Tuesday, July 13, 2010

Going round and round on streetcars and automobiles

Sometime later this summer, the first shovels are supposed to crack dirt to mark the start of a new light-rail line that will run along Woodward Avenue from Jefferson to the New Center. The hope is that it will spawn new businesses along Woodward as people find it easier to get from, say, Campus Martius out past the stadiums and to the DIA.

Ironically, part of that same stretch of road is currently marked by the Woodward Avenue Cultural Heritage Tour, a simple series of sidewalk markers that recall notable events of the past, including one that pays homage to Detroit's once-proud network of electric streetcars. (Perhaps you remember reading about the sign commemorating the original Vernor's store location. Or perhaps not, in which case you can click on that link that you just passed.)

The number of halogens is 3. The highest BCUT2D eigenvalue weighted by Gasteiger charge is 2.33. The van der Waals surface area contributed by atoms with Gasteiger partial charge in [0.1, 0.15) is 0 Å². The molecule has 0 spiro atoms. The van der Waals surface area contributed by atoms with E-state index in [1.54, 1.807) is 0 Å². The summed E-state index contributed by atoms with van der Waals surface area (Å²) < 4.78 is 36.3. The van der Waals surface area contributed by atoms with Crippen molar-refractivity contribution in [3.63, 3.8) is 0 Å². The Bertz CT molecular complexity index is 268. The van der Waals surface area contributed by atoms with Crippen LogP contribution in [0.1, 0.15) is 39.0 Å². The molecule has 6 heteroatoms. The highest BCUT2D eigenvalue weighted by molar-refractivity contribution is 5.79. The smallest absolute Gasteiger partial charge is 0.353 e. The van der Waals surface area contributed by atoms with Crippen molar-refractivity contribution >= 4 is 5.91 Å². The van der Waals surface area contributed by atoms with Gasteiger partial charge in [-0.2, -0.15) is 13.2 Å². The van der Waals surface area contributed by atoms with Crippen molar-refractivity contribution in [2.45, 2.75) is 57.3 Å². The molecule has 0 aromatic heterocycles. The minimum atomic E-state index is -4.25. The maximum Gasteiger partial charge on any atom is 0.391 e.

In any case, streetcars in Detroit enjoy a somewhat strange history. They were born in the late-1800s as a result of the auto industry (people had to get to work) but also died in the mid-1950s in large part because of the auto industry (people started driving cars rather than riding public transit). The final car made its run down Woodward on April 8, 1956. Reports say the new light-rail system will be running by 2013.